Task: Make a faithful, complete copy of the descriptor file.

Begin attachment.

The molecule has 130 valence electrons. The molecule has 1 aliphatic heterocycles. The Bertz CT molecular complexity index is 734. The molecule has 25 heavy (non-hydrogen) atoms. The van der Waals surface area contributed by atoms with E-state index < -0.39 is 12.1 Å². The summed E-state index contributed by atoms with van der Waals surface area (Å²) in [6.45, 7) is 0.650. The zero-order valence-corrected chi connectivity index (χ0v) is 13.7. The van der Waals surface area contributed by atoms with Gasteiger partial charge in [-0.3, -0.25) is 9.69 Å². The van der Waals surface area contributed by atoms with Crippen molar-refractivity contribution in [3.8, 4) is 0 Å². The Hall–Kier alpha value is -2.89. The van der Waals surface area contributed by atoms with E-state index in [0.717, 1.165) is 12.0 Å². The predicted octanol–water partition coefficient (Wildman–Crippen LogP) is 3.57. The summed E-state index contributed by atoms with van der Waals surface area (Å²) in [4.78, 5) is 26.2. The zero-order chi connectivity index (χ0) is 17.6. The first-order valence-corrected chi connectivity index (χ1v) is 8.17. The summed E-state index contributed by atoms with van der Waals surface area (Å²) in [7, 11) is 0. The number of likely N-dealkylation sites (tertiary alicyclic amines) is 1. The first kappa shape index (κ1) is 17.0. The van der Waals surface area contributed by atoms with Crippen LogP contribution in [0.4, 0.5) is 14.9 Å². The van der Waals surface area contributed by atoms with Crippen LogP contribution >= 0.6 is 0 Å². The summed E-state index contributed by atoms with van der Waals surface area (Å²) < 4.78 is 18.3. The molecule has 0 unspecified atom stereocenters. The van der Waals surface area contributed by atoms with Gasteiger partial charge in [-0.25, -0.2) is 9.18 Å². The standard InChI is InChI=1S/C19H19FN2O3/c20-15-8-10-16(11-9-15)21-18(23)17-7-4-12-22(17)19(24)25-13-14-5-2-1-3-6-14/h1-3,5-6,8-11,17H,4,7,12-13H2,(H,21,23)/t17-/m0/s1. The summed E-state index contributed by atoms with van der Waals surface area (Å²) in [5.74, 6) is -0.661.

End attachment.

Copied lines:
The molecule has 130 valence electrons. The molecule has 1 aliphatic heterocycles. The Bertz CT molecular complexity index is 734. The molecule has 25 heavy (non-hydrogen) atoms. The van der Waals surface area contributed by atoms with E-state index < -0.39 is 12.1 Å². The summed E-state index contributed by atoms with van der Waals surface area (Å²) in [6.45, 7) is 0.650. The zero-order valence-corrected chi connectivity index (χ0v) is 13.7. The van der Waals surface area contributed by atoms with Gasteiger partial charge in [-0.3, -0.25) is 9.69 Å². The van der Waals surface area contributed by atoms with Crippen molar-refractivity contribution in [3.8, 4) is 0 Å². The Hall–Kier alpha value is -2.89. The van der Waals surface area contributed by atoms with E-state index in [0.717, 1.165) is 12.0 Å². The predicted octanol–water partition coefficient (Wildman–Crippen LogP) is 3.57. The summed E-state index contributed by atoms with van der Waals surface area (Å²) in [4.78, 5) is 26.2. The zero-order chi connectivity index (χ0) is 17.6. The first-order valence-corrected chi connectivity index (χ1v) is 8.17. The summed E-state index contributed by atoms with van der Waals surface area (Å²) in [7, 11) is 0. The number of likely N-dealkylation sites (tertiary alicyclic amines) is 1. The first kappa shape index (κ1) is 17.0. The van der Waals surface area contributed by atoms with Crippen LogP contribution in [0.4, 0.5) is 14.9 Å². The van der Waals surface area contributed by atoms with Crippen LogP contribution >= 0.6 is 0 Å². The summed E-state index contributed by atoms with van der Waals surface area (Å²) < 4.78 is 18.3. The molecule has 0 unspecified atom stereocenters. The van der Waals surface area contributed by atoms with Gasteiger partial charge in [-0.25, -0.2) is 9.18 Å². The standard InChI is InChI=1S/C19H19FN2O3/c20-15-8-10-16(11-9-15)21-18(23)17-7-4-12-22(17)19(24)25-13-14-5-2-1-3-6-14/h1-3,5-6,8-11,17H,4,7,12-13H2,(H,21,23)/t17-/m0/s1. The summed E-state index contributed by atoms with van der Waals surface area (Å²) in [5.74, 6) is -0.661.